Image Gallery: Broca's Brain

The speechless patient called 'Tan' who allowed Paul Broca to tie a specific brain region to language has been identified as Louis Leborgne (Image credit: Bruno Delamain)

Mysterious dying patient

bicetre hospital

(Image credit: Wikimedia Commons | By Eugène Atget)

In the 19th century, a speechless patient wasted away in the Bicetre Hospital in France for 21 years. He was known as 'Tan' for the only word he could say, and for 150 years, his identity has remained a mystery.

Historic meeting

broca, paul broca

(Image credit: Wellcome Library)

In 1861, as Tan lay dying, the famous physician Paul Broca encountered the patient.

Broca's brain


(Image credit: Bruno Delamain)

When the ill-fated patient died, Broca autopsied his brain

Language center


(Image credit: Bruno Delamain)

Broca noticed a lesion in a part of the brain tucked up behind the eyes. He concluded that the brain region was responsible for language processing. But despite Tan becoming one of the most famous medical patients in history, he was never identified until now.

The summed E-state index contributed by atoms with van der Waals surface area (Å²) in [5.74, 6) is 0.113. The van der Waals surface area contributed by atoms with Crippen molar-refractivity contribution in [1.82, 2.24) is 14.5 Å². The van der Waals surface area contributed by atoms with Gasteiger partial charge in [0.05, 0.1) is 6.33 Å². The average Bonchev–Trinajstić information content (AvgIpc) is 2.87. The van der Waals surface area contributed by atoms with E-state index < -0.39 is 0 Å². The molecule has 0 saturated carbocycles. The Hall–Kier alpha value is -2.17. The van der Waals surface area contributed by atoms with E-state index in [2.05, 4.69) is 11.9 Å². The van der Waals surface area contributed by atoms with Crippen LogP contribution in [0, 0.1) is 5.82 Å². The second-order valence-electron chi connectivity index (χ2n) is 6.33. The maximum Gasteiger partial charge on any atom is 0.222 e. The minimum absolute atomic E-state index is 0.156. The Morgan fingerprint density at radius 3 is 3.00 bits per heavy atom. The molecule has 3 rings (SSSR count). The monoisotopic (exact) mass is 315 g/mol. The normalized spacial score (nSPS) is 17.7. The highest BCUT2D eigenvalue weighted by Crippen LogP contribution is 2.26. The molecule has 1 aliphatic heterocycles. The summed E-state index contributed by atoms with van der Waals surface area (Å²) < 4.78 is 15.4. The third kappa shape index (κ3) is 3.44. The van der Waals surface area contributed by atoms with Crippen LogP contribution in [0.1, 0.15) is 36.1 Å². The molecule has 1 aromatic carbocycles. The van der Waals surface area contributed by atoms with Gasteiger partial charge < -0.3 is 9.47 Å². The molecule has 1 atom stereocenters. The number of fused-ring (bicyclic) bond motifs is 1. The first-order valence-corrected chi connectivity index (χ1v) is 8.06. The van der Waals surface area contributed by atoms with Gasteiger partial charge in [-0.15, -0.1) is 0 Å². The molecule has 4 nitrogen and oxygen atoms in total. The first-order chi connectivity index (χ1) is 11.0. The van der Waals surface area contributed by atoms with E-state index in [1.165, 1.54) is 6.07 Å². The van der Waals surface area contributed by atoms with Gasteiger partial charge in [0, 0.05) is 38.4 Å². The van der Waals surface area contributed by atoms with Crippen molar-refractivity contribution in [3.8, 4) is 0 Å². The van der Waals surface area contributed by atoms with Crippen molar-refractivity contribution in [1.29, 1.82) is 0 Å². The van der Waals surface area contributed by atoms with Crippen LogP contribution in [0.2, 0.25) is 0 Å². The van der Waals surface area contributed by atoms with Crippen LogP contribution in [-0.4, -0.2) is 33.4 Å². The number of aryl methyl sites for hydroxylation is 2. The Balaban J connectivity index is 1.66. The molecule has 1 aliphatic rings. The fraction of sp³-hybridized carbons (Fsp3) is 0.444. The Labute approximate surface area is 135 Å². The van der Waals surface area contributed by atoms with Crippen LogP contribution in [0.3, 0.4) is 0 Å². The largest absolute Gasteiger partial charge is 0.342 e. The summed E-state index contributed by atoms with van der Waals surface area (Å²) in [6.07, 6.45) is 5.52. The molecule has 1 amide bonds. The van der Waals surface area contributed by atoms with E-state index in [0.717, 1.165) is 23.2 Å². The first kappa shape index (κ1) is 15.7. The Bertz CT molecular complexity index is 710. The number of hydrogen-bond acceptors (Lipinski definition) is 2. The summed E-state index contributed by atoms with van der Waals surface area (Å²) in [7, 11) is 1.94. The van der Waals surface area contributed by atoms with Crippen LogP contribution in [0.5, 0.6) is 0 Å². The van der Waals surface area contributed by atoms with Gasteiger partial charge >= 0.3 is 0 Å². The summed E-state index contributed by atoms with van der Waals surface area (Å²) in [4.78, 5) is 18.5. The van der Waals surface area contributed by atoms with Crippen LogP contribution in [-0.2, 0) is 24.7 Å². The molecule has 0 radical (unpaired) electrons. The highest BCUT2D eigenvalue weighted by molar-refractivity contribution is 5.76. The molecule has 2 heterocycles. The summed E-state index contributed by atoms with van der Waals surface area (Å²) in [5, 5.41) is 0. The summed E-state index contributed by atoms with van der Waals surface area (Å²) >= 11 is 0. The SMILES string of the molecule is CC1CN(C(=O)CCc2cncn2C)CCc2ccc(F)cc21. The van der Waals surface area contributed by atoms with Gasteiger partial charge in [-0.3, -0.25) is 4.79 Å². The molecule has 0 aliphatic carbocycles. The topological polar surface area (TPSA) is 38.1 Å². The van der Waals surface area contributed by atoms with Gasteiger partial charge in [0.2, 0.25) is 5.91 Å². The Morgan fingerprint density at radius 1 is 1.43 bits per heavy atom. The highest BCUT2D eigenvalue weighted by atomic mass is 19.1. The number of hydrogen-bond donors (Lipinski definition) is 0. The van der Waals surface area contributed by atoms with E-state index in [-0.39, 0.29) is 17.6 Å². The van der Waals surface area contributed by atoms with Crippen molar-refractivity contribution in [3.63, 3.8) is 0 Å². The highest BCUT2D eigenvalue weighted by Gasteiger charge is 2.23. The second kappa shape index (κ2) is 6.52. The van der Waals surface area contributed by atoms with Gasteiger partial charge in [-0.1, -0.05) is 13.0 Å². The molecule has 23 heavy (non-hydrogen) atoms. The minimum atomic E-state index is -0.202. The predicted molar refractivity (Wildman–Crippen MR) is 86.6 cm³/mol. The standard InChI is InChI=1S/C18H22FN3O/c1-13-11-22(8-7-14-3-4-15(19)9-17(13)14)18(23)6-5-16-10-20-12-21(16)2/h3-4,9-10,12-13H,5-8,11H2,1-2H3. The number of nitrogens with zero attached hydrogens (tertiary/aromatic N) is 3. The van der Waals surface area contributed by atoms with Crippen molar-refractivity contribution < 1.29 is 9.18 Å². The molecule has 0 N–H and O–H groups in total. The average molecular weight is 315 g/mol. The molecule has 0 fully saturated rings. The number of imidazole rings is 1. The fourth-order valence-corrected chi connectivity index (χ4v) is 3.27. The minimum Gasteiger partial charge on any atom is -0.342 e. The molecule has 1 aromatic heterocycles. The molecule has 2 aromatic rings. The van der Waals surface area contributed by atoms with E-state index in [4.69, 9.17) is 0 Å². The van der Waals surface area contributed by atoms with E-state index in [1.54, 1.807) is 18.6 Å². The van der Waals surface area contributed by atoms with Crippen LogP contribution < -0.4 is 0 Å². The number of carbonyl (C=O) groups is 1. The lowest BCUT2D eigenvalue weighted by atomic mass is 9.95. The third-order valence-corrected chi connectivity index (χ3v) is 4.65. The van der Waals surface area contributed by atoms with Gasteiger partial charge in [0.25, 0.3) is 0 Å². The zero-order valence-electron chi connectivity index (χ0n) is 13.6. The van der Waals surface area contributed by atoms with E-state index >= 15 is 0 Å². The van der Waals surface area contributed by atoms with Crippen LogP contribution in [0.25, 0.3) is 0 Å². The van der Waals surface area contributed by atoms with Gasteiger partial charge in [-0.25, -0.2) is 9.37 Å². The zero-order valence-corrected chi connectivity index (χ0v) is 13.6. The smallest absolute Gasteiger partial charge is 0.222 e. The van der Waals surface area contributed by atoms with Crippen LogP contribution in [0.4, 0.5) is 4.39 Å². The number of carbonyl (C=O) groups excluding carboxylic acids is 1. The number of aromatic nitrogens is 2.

Historic brain injury

brain region

(Image credit: Nina Dronkers)

A 2007 study in the journal Brain revealed the extent of the lesion using MRI imaging. A recent study identified the patient as a Monsieur Louis Leborgne, a craftsman who had suffered from epilepsy his whole life.

Tia Ghose
Managing Editor

Tia is the managing editor and was previously a senior writer for Live Science. Her work has appeared in Scientific American, and other outlets. She holds a master's degree in bioengineering from the University of Washington, a graduate certificate in science writing from UC Santa Cruz and a bachelor's degree in mechanical engineering from the University of Texas at Austin. Tia was part of a team at the Milwaukee Journal Sentinel that published the Empty Cradles series on preterm births, which won multiple awards, including the 2012 Casey Medal for Meritorious Journalism.